First, we propose CogEval, a cognitive science-inspired protocol for the systematic evaluation of cognitive capacities in LLMs. The CogEval protocol can be followed for the evaluation of various abilities.
Second, here we follow CogEval to systematically evaluate cognitive maps and planning ability across eight LLMs (OpenAI GPT-4, GPT-3.5-turbo-175B, davinci-003-175B, Google Bard, Cohere-xlarge-52.4B, Anthropic Claude-1-52B, LLaMA-13B, and Alpaca-7B). We base our task prompts on human experiments, which offer both established construct validity for evaluating planning, and are absent from LLM training sets.
We find that, while LLMs show apparent competence in a few planning tasks with simpler structures, systematic evaluation reveals striking failure modes in planning tasks, including hallucinations of invalid trajectories and falling in loops. These findings do not support the idea of emergent out-of-the-box planning ability in LLMs. This could be because LLMs do not understand the latent relational structures underlying planning problems, known as cognitive maps, and fail at unrolling goal-directed trajectories based on the underlying structure. Implications for application and future directions are discussed.
Foundation models, now powering most of the exciting applications in deep learning, are almost universally based on the Transformer architecture and its core attention module. Many subquadratic-time architectures such as linear attention, gated convolution and recurrent models, and structured state space models (SSMs) have been developed to address Transformers' computational inefficiency on long sequences, but they have not performed as well as attention on important modalities such as language. We identify that a key weakness of such models is their inability to perform content-based reasoning, and make several improvements.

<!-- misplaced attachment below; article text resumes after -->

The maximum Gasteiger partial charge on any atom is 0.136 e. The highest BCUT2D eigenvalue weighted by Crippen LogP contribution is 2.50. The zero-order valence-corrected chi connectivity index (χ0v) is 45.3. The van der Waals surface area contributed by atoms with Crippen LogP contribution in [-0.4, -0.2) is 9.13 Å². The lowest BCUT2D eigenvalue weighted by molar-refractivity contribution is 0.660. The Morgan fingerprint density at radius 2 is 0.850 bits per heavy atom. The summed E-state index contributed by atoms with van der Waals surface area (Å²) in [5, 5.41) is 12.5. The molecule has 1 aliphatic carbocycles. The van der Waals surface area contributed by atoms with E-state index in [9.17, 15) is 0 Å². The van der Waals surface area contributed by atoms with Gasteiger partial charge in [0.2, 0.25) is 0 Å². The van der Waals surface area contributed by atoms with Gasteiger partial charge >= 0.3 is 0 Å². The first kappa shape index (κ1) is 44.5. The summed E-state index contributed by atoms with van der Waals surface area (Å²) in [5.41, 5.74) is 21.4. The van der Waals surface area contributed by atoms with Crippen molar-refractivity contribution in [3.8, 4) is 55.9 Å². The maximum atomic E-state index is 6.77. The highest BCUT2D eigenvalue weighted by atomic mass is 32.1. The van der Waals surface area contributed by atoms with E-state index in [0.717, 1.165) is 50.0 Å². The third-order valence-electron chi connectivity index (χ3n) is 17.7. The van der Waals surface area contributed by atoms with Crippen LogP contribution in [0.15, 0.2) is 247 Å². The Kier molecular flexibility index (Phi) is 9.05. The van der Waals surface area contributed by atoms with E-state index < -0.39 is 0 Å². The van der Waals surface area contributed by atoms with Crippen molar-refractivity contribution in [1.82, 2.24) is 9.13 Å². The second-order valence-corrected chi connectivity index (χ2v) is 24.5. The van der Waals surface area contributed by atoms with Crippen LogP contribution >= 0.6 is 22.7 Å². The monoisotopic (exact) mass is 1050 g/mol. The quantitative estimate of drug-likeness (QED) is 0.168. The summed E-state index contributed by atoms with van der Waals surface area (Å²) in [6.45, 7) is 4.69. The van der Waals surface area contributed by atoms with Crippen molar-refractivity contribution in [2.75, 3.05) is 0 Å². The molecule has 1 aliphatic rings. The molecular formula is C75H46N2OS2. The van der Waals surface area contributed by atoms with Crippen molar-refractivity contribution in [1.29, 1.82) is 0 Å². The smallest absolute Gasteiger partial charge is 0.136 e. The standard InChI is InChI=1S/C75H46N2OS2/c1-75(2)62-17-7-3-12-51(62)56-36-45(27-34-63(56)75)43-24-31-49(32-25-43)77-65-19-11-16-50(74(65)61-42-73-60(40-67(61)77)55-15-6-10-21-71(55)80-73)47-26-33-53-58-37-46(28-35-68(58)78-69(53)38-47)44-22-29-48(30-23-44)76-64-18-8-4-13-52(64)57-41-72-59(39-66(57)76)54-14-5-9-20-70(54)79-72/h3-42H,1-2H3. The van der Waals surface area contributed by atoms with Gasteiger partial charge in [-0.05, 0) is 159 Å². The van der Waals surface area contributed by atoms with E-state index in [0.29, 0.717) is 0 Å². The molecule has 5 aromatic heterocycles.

First, simply letting the SSM parameters be functions of the input addresses their weakness with discrete modalities, allowing the model to selectively propagate or forget information along the sequence length dimension depending on the current token.
Second, even though this change prevents the use of efficient convolutions, we design a hardware-aware parallel algorithm in recurrent mode. We integrate these selective SSMs into a simplified end-to-end neural network architecture without attention or even MLP blocks (Mamba).
Mamba enjoys fast inference (5x higher throughput than Transformers) and linear scaling in sequence length, and its performance improves on real data up to million-length sequences. As a general sequence model backbone, Mamba achieves state-of-the-art performance across several modalities such as language, audio, and genomics. On language modeling, our Mamba-1.4B model outperforms Transformers of the same size and matches Transformers twice its size, both in pretraining and downstream evaluation.